Rendered Clips – Solution

Problem of reflection:

It was caused by the light that I created to emphasise the features of the face, in response to feedback we’d received, and simply breaking the light links between the light and the background eradicated the reflection. So then it was simply a matter of rendering the scene again. (See previous post for evidence of issue).

Colour problem:

When I rendered the scene again, the gradient was then consistent in the background, and the marble had green inside it again. So the cause of the discolouration was the point light located in the head model.

Camera issue:

It was simply a matter of taking my time and playing about with the marble and camera to come to a pace of movement that kept the marble in sight and at a reasonable speed.

Lesson from class on lighting:

Rendered clips

With these scenes, the camera angles and speed have been tweaked several times.

Original ending:

The group then wanted the pipes to move as they had in a previous test I had done before going flat. (See here for video of test STICKS).

Changing pipe movement 

When I went back to try and change the position of the pipes, however, I had to redo the scene. I was able to import the earlier version were the pipes did the wave movement and the pipes in my current scene were in the same position to do the movement but for some reason just kept going flat when I tried. So I deleted those pipes (120 of them) and duplicated the 40 pipes that did the required movement 3 more times. Which meant rebuilding the scene.

Thankfully, we had enough time to do that and get it rendered, but some issues came up.

Fixing Camera Movement:

The marble goes off-screen and it is also too fast, so I need to slow the pace of it down.

Current outcome: Shows issue with reflection

I ended up having a reflection in the background of the scene for some reason and so I changed the background to an Image Based Light with a gradient texture on top, like Alec suggested. This meant I could remove the point light that was lighting up the entire scene and it lowered render times. However, for some reason, the texture didn’t show up and it became an Alpha Channel, so I had to then take the scene into After Effects and add in a gradient background. Now, instead of the pipes being blue they are more grey.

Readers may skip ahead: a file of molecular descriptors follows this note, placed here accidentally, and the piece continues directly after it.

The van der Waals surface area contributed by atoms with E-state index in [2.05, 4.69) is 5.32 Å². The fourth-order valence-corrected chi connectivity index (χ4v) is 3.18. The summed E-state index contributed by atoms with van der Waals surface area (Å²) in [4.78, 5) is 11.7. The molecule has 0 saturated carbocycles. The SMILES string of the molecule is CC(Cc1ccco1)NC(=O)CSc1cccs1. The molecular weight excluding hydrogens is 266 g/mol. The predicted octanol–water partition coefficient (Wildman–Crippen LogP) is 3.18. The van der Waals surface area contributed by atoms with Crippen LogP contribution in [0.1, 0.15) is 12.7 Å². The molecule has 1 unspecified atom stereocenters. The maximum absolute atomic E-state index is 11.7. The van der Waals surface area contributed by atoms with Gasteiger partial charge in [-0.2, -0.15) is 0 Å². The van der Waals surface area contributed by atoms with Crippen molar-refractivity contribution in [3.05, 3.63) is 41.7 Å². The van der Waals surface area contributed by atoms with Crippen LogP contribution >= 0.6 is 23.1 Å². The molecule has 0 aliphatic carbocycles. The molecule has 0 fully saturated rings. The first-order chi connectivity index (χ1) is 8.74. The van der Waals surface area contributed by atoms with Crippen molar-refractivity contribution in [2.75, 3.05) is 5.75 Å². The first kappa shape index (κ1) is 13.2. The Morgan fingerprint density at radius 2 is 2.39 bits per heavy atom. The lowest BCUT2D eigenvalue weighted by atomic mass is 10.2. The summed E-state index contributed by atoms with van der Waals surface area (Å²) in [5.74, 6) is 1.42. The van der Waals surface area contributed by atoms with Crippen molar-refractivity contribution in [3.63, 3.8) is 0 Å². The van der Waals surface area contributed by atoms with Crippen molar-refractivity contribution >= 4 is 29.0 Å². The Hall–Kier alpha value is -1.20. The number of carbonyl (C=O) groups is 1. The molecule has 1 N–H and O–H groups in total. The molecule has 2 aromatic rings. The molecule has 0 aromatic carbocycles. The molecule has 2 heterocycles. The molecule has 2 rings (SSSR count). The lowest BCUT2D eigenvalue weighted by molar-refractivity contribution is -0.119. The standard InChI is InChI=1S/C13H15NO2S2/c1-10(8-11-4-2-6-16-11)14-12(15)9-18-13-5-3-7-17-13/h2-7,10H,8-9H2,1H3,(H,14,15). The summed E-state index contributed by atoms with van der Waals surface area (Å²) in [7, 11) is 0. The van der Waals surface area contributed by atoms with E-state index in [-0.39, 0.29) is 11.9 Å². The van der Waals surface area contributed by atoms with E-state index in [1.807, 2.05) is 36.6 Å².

I need to sort out this colour issue.

Alpha channel issue: and

Ground work


After class today I went down to the library to make a start on my essay. I couldn’t find any of the books on the required reading list for writing an essay, so I can only assume someone else got them out before me. That, or I just didn’t see them.

So, I found these books instead, and found them rather helpful for breaking down the process of essay writing. The notes that I made from them are in my folder.

I had hoped to do my essay on something around gender, but any books covering that were about films in general rather than focussing on animation.

Once we are finished doing our animation in Creative Strategies I will venture back down, and narrow my focus on what exactly I want to write about.

Rendered images

I just decided to pool together various screenshots that I’ve taken throughout the process. Some of them are just various poses that I’ve tried, different textures, or lighting.

Note: In the later red rendered images with the dreadful looking grey shadows, Mark told me about light linking and then I was able to remove them so that we don’t have to worry about them in our final animation.

Rendered Head Shots

I tried out different glass textures for the head model that Aidan modified.

Glass solid:


Screen Shot 2015-10-22 at 00.19.45

Green & blue (added a ramp shader):

Screen Shot 2015-10-22 at 00.15.13

Glass frosted:

Screen Shot 2015-10-22 at 00.34.00

We ended up choosing frosted glass for the final texture because it had much more of an ominous feel about it.

Screen Shot 2015-10-21 at 23.56.42

I’m so excited to see this animation when it’s all pieced together, I think it will look awesome! Just have to make sure the sound is up to par with everything else.

Note: In abstract animation, it is often interpreted in many different ways by each individual member of the audience, which we understand. That being said, we made certain choices in our animation which to us symbolised different elements that are related to Alzheimer’s (these choices are detailed in my folder).


The reason why it has taken us so long to actually comprise an animatic is because we weren’t entirely sure how to communicate our concept on paper, and had already created playblasts of the movements of the camera and various objects that we wanted in our animation.

So it seemed rather redundant to then go back and make an 2D animatic of what we had already done, when we essentially had the majority of our animation roughly done in 3D.

However, we decided it would be best to create an animatic- since it was one of the requirements in the brief.


This is a very rough 2D animatic of our animation, without sound as we are still uncertain as to which approach we want to adopt to it; do we want to create a soundtrack with synthesisers, or, do we want to use distorted voices?

This 2D animatic doesn’t fully illustrate the movement of the cubes and cylinders (what I keep referring to as “pipes”) that we actually have, as it is time consuming and there are already play blasted versions of this in my previous posts.